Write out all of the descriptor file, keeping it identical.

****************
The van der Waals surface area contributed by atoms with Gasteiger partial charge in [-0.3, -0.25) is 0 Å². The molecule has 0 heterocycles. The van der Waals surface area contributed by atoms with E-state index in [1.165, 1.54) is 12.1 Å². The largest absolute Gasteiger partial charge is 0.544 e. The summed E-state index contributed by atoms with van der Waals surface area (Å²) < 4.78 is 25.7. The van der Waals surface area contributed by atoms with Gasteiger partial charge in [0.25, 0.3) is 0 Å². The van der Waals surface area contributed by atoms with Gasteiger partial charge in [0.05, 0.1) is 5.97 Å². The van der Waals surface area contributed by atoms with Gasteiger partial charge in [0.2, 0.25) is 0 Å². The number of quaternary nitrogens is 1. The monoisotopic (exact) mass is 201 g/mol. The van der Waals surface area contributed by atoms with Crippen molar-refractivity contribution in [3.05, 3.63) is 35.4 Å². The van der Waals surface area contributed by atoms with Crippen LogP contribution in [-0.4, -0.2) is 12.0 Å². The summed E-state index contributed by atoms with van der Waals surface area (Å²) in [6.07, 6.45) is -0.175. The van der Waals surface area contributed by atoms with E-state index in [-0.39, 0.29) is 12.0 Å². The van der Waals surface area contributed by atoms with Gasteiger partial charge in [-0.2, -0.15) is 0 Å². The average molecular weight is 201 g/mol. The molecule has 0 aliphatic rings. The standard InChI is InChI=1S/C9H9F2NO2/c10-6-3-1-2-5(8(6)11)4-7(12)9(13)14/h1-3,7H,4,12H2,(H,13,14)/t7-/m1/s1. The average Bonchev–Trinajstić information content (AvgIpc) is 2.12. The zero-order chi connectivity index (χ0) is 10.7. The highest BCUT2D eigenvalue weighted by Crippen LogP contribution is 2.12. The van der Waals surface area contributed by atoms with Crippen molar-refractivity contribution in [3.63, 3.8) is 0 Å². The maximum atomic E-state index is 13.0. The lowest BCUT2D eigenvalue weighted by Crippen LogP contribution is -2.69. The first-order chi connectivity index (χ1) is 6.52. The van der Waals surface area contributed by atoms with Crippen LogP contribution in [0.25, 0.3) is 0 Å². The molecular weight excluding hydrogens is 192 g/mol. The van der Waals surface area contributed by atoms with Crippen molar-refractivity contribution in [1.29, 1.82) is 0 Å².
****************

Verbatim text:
The van der Waals surface area contributed by atoms with Gasteiger partial charge in [-0.3, -0.25) is 0 Å². The molecule has 0 heterocycles. The van der Waals surface area contributed by atoms with E-state index in [1.165, 1.54) is 12.1 Å². The largest absolute Gasteiger partial charge is 0.544 e. The summed E-state index contributed by atoms with van der Waals surface area (Å²) < 4.78 is 25.7. The van der Waals surface area contributed by atoms with Gasteiger partial charge in [0.25, 0.3) is 0 Å². The van der Waals surface area contributed by atoms with Gasteiger partial charge in [0.05, 0.1) is 5.97 Å². The van der Waals surface area contributed by atoms with Gasteiger partial charge in [0.2, 0.25) is 0 Å². The number of quaternary nitrogens is 1. The monoisotopic (exact) mass is 201 g/mol. The van der Waals surface area contributed by atoms with Crippen molar-refractivity contribution in [3.05, 3.63) is 35.4 Å². The van der Waals surface area contributed by atoms with Crippen LogP contribution in [-0.4, -0.2) is 12.0 Å². The summed E-state index contributed by atoms with van der Waals surface area (Å²) in [6.07, 6.45) is -0.175. The van der Waals surface area contributed by atoms with E-state index in [-0.39, 0.29) is 12.0 Å². The van der Waals surface area contributed by atoms with Gasteiger partial charge in [-0.2, -0.15) is 0 Å². The average molecular weight is 201 g/mol. The molecule has 0 aliphatic rings. The standard InChI is InChI=1S/C9H9F2NO2/c10-6-3-1-2-5(8(6)11)4-7(12)9(13)14/h1-3,7H,4,12H2,(H,13,14)/t7-/m1/s1. The average Bonchev–Trinajstić information content (AvgIpc) is 2.12. The zero-order chi connectivity index (χ0) is 10.7. The highest BCUT2D eigenvalue weighted by Crippen LogP contribution is 2.12. The van der Waals surface area contributed by atoms with Crippen molar-refractivity contribution in [3.63, 3.8) is 0 Å². The maximum atomic E-state index is 13.0. The lowest BCUT2D eigenvalue weighted by Crippen LogP contribution is -2.69. The first-order chi connectivity index (χ1) is 6.52. The van der Waals surface area contributed by atoms with Crippen LogP contribution in [0.25, 0.3) is 0 Å². The molecular weight excluding hydrogens is 192 g/mol. The van der Waals surface area contributed by atoms with Crippen molar-refractivity contribution in [1.29, 1.82) is 0 Å².